How is it powered?

Unless your IoT product doesn’t go beyond an NFC tag it will probably need electricity to do its thing. Can it be plugged in to the wall or can it run on a coin battery and for how long? Do you go rechargeable? How about solar or ambient RF charging?

If your device is low power (uses BLE or infrequent monitoring) you can probably get away with a smaller battery that last for weeks or requires infrequent charging. A WiFi approach or regular data transfer activity will need more juice.

Head's leg brace needed quite a bit of power but also had to be light and wearable. We used a small mobile phone charger that could run the micro controller for 24 hours while in constant use. Managing your voltage is a huge factor in designing your device.

How will users interact with the device?

Software, the other side of the coin. Where does your data live (locally or in the cloud) and how is it presented back to the user in a useful way? Where does the processing take place – on the device, on a mobile, in the cloud or a mix of all 3?

If you’re not dependent on mobile, a web-app option might be a quicker and cheaper route to go down. You can use all the responsive and visualisation tools you want (D3.js, Bootstrap) and have your user log into a dashboard on any device. Websockets can open up some interesting 2-way communication options if you want to control the device form a browser.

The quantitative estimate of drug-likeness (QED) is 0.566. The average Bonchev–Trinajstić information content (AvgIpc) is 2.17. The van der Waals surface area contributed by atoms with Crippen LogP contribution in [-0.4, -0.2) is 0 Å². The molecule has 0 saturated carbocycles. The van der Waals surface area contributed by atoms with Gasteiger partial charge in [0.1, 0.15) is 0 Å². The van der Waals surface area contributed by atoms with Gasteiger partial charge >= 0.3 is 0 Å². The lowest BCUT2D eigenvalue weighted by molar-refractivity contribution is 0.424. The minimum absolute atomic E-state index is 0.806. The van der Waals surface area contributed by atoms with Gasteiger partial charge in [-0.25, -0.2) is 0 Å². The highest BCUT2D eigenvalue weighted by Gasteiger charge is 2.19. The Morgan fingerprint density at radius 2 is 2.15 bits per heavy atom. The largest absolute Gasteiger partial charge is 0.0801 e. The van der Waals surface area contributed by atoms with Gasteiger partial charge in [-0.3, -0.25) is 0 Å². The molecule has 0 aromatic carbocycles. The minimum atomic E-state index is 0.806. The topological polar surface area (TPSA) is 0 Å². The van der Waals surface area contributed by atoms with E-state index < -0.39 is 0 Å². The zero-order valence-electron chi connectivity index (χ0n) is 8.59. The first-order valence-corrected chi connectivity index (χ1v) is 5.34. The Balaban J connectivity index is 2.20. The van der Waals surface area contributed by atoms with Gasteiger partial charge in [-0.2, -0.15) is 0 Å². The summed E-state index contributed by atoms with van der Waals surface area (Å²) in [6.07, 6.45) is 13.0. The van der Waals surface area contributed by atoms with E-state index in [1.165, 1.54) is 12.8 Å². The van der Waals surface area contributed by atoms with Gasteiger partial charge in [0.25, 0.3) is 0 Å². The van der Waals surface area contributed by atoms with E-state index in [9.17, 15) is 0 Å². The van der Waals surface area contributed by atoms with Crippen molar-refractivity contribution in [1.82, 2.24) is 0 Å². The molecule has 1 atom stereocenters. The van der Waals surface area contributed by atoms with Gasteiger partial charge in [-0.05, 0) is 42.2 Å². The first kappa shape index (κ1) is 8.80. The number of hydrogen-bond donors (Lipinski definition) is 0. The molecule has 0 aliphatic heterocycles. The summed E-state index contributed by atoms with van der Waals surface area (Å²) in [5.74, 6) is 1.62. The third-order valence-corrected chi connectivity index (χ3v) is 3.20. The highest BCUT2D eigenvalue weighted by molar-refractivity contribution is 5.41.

If you need a mobile device to connect to the web and process data then you’re looking at native app territory. That’s cool as it probably means your device is smaller and more energy efficient plus you get the benefit of BLE synchronization and local storage. App design, distribution and management however should not be taken lightly.

What’s on the outside?

Can it take a knock? How does it stay in place, with adhesives or bolted to a wall? Does it clip onto your chinos or do you wear it around your neck? What happens if it gets wet?

Choosing the right housing materials is another important round of decision-making. Protecting your hardware from the elements might be one thing but also consider how user features are integrated (buttons, displays, LEDs), and how weight and branding influence its effectiveness.

> See also: When will IoT devices and connections start talking to one another?

3D printing will let you test a variety of materials (often mixed) ranging from ABS, metallic, flexible rubber and clear Perspex.

It’s all about understanding options and making decisions

Sensors, components, micro processors and shields are abundant and cheap. Open source dev languages, free CAD tools, deployment platforms and cloud services all help speed getting something built and launched for testing.

If you’re worried how something looks there’s always the 3D printing option to help sell it up the chain of decision makers.

Challenges are going to be specific to your own project coupled with other factors like budgets, working processes and skill sets. On the upside, with all the resources available today there’s never been a better time to enter the IoT game and start building something.

Sourced from Robert McFarlane, Head of Labs, Head

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Ben Rossi

Ben was Vitesse Media's editorial director, leading content creation and editorial strategy across all Vitesse products, including its market-leading B2B and consumer magazines, websites, research and...